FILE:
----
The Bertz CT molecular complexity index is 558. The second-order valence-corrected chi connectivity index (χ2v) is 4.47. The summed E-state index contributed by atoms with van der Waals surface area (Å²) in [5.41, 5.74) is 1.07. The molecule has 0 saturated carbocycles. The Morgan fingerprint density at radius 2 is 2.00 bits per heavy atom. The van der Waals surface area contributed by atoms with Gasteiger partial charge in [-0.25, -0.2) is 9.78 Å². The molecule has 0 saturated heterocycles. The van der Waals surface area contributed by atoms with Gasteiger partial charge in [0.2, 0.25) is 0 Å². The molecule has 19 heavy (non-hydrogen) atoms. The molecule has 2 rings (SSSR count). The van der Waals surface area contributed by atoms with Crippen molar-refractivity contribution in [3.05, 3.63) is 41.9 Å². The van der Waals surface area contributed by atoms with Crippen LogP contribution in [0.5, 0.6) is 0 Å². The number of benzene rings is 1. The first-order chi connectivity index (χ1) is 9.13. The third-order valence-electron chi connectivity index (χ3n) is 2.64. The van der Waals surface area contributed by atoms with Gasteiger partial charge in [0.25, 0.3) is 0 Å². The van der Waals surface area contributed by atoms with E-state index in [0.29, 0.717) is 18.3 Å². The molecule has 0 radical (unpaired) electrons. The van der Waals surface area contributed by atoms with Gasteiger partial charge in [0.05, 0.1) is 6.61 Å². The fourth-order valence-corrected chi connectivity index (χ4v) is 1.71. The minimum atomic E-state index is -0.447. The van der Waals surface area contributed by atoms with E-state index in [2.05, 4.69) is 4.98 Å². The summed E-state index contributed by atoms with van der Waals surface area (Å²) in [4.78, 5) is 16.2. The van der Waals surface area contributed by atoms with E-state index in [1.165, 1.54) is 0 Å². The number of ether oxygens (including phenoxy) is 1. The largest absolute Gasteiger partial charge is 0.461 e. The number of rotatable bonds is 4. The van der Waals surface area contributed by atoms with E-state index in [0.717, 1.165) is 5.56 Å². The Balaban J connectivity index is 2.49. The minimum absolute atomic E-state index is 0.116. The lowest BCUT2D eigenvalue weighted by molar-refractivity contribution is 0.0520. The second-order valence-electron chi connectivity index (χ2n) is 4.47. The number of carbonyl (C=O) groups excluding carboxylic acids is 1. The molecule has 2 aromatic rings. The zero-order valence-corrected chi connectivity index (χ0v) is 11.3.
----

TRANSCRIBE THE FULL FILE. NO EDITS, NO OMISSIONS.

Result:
The Bertz CT molecular complexity index is 558. The second-order valence-corrected chi connectivity index (χ2v) is 4.47. The summed E-state index contributed by atoms with van der Waals surface area (Å²) in [5.41, 5.74) is 1.07. The molecule has 0 saturated carbocycles. The Morgan fingerprint density at radius 2 is 2.00 bits per heavy atom. The van der Waals surface area contributed by atoms with Gasteiger partial charge in [-0.25, -0.2) is 9.78 Å². The molecule has 0 saturated heterocycles. The van der Waals surface area contributed by atoms with Gasteiger partial charge in [0.2, 0.25) is 0 Å². The molecule has 19 heavy (non-hydrogen) atoms. The molecule has 2 rings (SSSR count). The van der Waals surface area contributed by atoms with Crippen molar-refractivity contribution in [3.05, 3.63) is 41.9 Å². The van der Waals surface area contributed by atoms with Crippen LogP contribution in [0.5, 0.6) is 0 Å². The number of benzene rings is 1. The first-order chi connectivity index (χ1) is 9.13. The third-order valence-electron chi connectivity index (χ3n) is 2.64. The van der Waals surface area contributed by atoms with Gasteiger partial charge in [0.25, 0.3) is 0 Å². The van der Waals surface area contributed by atoms with E-state index in [0.29, 0.717) is 18.3 Å². The molecule has 0 radical (unpaired) electrons. The van der Waals surface area contributed by atoms with Gasteiger partial charge in [0.05, 0.1) is 6.61 Å². The fourth-order valence-corrected chi connectivity index (χ4v) is 1.71. The minimum atomic E-state index is -0.447. The van der Waals surface area contributed by atoms with E-state index in [2.05, 4.69) is 4.98 Å². The summed E-state index contributed by atoms with van der Waals surface area (Å²) in [4.78, 5) is 16.2. The van der Waals surface area contributed by atoms with E-state index in [1.165, 1.54) is 0 Å². The number of ether oxygens (including phenoxy) is 1. The largest absolute Gasteiger partial charge is 0.461 e. The number of rotatable bonds is 4. The van der Waals surface area contributed by atoms with E-state index in [0.717, 1.165) is 5.56 Å². The Balaban J connectivity index is 2.49. The minimum absolute atomic E-state index is 0.116. The lowest BCUT2D eigenvalue weighted by molar-refractivity contribution is 0.0520. The second-order valence-electron chi connectivity index (χ2n) is 4.47. The number of carbonyl (C=O) groups excluding carboxylic acids is 1. The molecule has 2 aromatic rings. The zero-order valence-corrected chi connectivity index (χ0v) is 11.3.